The Revolution often lent a retrospective significance to trivial events. One such was the chance encounter which took place between the former royal mistress Madame du Barry and the then unknown Jean-Paul Brissot on the stairs to the Voltaire's apartment in Paris shortly before his death 1778. It would appear that Madame du Barry's spontaneous kindness on this occasion won her an unlikely admirer in the future Girondin leader...
|Madame du Barry|
Portrait by Élisabeth Vigée Le Brun, dated 1781
Madame du Barry
Madame du Barry's cordial relations with Voltaire illustrate well Robert Darnton's idea of a "patrician Enlightenment" accepted by the ruling elite in the latter part of the century. At Madame Denis's insistence, the Comtesse had even requested to Louis XV unsuccessfully that Voltaire be allowed to return to France.
In 1773 she coquettishly asked the Court banker, Laborde, to deliver kisses to Voltaire on both cheeks on her behalf. She received a letter and two poems in reply; Voltaire claimed obsequiously that he had kissed her portrait: it was for mortals to adore her image, the original being made for the gods. These game gallantries from "the old hermit" travelled across Europe and were even appreciated by the misogynistic Frederick of Prussia. Louis, for all his disapproval of Voltaire, was delighted at this tribute to his beloved mistress.
In the Spring of in 1778, the whole of Paris was outside Voltaire's door but few were admitted to see the ailing old man. On February 20th, the day he celebrated his birthday, he was startled shortly after lunch, to learn that Madame du Barry was on his doorstep At first he refused to see her, as he was not properly dressed, but she persisted and in due course he assented to a brief interview.
|Pastel portrait of Brissot -|
frontispiece to the Mémoires
I had almost reached the antechamber where there seemed to be less commotion than on the previous afternoon when I heard a noise and the door opened. Assailed by my foolish timidity I hurriedly ran downstairs but, ashamed of myself, I retraced my steps. A woman, whom the master of the house [presumably the marquis de Vilette] had just shown out, was at the foot of the stairs. She was beautiful and had a kind face. I did not hesitate to address her and inquired if she thought it was possible for me to be introduced to Monsieur de Voltaire, telling her frankly of the purpose of my visit. Monsieur Voltaire has received scarcely anyone today, she answered kindly. However it is a favour which I have just obtained myself, Monsieur, and I have no doubt that you will obtain it also. Through my embarrassed air she seemed to guess at my shyness for now she returned to the master of the house who not yet closed the door upon her and I was admitted. She answered my deep salutations with a warm smile full of kindness which seemed to recommend me. . .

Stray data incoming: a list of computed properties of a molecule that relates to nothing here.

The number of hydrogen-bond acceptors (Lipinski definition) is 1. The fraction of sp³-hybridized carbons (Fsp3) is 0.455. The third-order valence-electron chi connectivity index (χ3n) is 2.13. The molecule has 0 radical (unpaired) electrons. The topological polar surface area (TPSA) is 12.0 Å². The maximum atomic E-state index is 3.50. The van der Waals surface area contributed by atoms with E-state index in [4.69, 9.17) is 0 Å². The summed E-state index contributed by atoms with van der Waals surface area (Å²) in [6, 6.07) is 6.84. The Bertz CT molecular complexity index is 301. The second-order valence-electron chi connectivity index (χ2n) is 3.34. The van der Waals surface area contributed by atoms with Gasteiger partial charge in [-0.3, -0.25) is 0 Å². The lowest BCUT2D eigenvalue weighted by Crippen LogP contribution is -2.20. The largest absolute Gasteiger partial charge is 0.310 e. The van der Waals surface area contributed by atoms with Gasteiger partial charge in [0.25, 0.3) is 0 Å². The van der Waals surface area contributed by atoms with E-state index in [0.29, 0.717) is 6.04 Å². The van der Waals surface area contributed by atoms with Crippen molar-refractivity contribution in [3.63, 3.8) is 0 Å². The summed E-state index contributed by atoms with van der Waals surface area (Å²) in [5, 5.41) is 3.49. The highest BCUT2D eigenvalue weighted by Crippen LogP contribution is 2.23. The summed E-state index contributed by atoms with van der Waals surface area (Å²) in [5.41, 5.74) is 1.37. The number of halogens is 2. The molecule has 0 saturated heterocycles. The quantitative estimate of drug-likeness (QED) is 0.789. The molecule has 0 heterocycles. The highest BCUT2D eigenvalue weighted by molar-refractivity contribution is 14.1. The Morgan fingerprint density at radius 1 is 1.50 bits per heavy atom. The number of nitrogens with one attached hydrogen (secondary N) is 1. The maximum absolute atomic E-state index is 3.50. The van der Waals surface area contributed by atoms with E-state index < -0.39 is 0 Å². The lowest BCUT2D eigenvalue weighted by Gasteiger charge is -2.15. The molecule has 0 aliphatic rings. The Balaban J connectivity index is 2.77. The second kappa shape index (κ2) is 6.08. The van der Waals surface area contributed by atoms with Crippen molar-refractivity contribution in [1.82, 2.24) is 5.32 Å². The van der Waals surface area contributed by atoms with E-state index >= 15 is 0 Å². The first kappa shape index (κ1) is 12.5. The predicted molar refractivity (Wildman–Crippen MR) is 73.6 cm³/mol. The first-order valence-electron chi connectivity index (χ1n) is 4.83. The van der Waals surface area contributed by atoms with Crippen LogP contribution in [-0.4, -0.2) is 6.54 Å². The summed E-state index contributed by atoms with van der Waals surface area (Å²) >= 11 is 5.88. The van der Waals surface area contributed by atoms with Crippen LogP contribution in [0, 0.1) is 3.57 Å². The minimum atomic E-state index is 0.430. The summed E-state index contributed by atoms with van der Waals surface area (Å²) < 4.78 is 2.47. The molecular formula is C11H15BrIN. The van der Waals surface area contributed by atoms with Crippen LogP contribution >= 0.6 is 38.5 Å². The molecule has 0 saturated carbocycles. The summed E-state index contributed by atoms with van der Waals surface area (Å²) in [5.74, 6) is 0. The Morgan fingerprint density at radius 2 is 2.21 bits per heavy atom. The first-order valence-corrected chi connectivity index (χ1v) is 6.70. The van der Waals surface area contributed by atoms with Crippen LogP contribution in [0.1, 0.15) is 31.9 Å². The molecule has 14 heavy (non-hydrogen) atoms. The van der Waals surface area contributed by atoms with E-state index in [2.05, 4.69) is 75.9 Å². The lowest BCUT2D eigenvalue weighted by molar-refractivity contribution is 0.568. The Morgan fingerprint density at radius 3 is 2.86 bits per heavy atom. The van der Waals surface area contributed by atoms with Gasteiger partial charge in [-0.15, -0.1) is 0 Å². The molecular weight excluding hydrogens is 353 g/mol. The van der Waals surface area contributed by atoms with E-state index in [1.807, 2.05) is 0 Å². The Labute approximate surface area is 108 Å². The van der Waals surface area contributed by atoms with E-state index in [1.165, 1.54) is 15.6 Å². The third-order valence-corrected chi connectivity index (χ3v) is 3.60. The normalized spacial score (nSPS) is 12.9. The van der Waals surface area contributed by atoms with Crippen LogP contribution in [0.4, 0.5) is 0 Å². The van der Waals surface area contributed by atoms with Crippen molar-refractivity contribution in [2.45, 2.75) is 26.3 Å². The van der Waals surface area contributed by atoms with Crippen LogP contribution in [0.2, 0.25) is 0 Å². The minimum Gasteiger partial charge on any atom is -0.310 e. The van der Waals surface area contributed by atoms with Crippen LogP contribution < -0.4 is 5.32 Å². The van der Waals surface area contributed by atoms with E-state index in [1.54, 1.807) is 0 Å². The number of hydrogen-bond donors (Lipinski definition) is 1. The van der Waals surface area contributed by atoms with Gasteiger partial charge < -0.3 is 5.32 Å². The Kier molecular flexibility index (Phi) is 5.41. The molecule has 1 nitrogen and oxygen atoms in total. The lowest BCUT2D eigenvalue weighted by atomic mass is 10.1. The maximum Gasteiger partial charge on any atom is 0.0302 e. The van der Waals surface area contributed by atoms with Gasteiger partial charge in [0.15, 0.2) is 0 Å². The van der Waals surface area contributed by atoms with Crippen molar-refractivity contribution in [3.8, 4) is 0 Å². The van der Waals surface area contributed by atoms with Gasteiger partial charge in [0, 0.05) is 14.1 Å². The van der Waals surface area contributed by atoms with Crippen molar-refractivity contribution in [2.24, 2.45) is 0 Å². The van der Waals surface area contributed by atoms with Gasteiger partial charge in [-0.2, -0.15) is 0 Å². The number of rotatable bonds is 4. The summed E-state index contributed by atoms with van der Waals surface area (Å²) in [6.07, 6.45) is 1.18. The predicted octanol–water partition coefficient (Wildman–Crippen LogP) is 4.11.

I must reveal the identity of this amiable woman that I met at Voltaire's door: it was Madame du Barry. Recalling her smile, so full of warmth and kindness, I become more indulgent towards the former favourite; though I leave to others the task of excusing the weakness and infamy of Louis XV.
Following an interview with Villette, Brissot renounced his plan to meet Voltaire in person, though he subsequently receives a flattering letter from him.
Later, in the Revolutionary years, Brissot was to find himself in conversation with Mirabeau and Laclos on the subject of royal mistresses and spoke up in Madame du Barry's defence:
I laughingly besought some indulgence for the Du Barry, who, though also vile, was to my mind a hundred times less odious than her rivals. After all, she had no more in common with them than an influence which she did not despotically abuse, and morals which I scarcely thought culpable." "You are right,' said Mirabeau ; . . . ' she never issued lettres de cachets against those who slandered her virtue. She was certainly no vestal, but 'the Fault lies with the gods who made her so fair'."
In 1790 Mirabeau (and possibly Laclos) published a curiously generous portrait of Madame du Barry as "Elmire" in a satirical collection called La galerie des États-généraux:
Stanley Loomis, Madame du Barry (1959) p.196-9.
The original sources can be found on the internet:
J.-P. Brissot, Mémoires (1754-93), p.145-9.